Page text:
How not to run a webstore

The original draft contained the links to the shop in question but I decided not to deliver like the webshop in question.

Sometimes, people take things for granted after positive experiences with something. Online shopping is a prime example. Buying online is a thing now. Everyone has pretty much nailed the concept. Well, there’s always some exceptions to the rule.

About 15 days ago I placed an order with a webshop which I’ll definitely name – because otherwise, how can I used them as an example during this rant? – where I’d bought some products before. It was a gamble thost two times. And the third time I lost. Let’s look at a practical use case for a dysfunctional webshop.

How not to run a modern webshop

  1. Use a domain name no-one will remember, ever, such as http://www.alongandcomplexname.coml/webstore/main/ because return visits are obviously overrated. Right?

  2. Use a webshop system that peaked around the start of the 21th century, probably before 9/11.

  3. Have a non-existant inventory system. If you order a product there’s a 50% chance you’ll need to wait a week or two, because the webshop doesn’t have an inventory. Neither is there any indication of a possible time you’d need to wait. Which, if you’re buying a €300 product, is bloody ridiculous.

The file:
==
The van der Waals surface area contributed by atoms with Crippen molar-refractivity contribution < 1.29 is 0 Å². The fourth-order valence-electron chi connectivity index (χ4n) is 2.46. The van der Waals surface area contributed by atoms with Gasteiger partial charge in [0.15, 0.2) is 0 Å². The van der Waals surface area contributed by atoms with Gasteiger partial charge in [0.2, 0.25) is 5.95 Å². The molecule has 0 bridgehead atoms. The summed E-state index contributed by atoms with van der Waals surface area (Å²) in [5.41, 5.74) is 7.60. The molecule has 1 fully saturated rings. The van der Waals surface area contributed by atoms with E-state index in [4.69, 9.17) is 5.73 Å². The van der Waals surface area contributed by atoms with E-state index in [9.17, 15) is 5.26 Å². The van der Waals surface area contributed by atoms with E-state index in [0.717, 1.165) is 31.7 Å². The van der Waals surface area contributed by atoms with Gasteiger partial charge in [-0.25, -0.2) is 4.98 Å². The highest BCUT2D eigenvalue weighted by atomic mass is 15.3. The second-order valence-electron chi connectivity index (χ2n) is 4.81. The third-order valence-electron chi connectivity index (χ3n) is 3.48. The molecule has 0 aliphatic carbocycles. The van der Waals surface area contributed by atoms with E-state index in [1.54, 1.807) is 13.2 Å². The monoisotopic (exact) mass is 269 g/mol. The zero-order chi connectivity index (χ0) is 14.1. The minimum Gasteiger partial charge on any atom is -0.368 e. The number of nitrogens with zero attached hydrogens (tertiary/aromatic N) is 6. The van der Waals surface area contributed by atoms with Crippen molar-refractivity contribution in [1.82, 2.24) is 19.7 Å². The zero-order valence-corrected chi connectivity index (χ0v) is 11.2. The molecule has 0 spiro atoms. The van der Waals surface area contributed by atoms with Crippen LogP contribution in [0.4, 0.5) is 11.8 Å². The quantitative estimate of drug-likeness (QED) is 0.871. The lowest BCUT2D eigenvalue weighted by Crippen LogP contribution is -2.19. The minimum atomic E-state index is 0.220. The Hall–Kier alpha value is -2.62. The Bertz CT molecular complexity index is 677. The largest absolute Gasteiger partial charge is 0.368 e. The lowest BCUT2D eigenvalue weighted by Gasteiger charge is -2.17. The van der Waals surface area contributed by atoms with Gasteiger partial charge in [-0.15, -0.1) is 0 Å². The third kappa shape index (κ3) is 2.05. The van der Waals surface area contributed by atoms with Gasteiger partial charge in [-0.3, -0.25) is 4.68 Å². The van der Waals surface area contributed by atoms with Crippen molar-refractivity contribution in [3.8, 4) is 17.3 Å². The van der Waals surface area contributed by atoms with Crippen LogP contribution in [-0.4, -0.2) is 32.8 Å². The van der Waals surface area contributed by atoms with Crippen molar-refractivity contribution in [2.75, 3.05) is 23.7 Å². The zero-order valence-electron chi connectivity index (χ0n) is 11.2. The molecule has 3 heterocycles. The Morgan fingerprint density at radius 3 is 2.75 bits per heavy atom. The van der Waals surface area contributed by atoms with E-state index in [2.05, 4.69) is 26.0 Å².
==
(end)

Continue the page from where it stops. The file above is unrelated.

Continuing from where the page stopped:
4. Use shipping prices which don’t make sense. Giving people the option for “free” or “paid” shipping but free shipping will only actually be given for certain amounts of money? Hey, why the hell not? I mean, it’s not like systems like WooCommerce or Prestashop exist, who can automatically calculate this stuff based on your baskets’ content.

  5. Logistics that make sense? Nah. We, uhm… have your product now but no longer have the product we originally had, because you had to wait for 15 days. We might have sold it in the meanwhile. Or we just can’t find it. Shit.

  6. Arguing with customers. Look, I get it. Sometimes, the customer is a PITA. But there’s still no reason to argue with them. Especially when you turn out to be wrong about something. It’s not really a confidence booster for repeat purchases.

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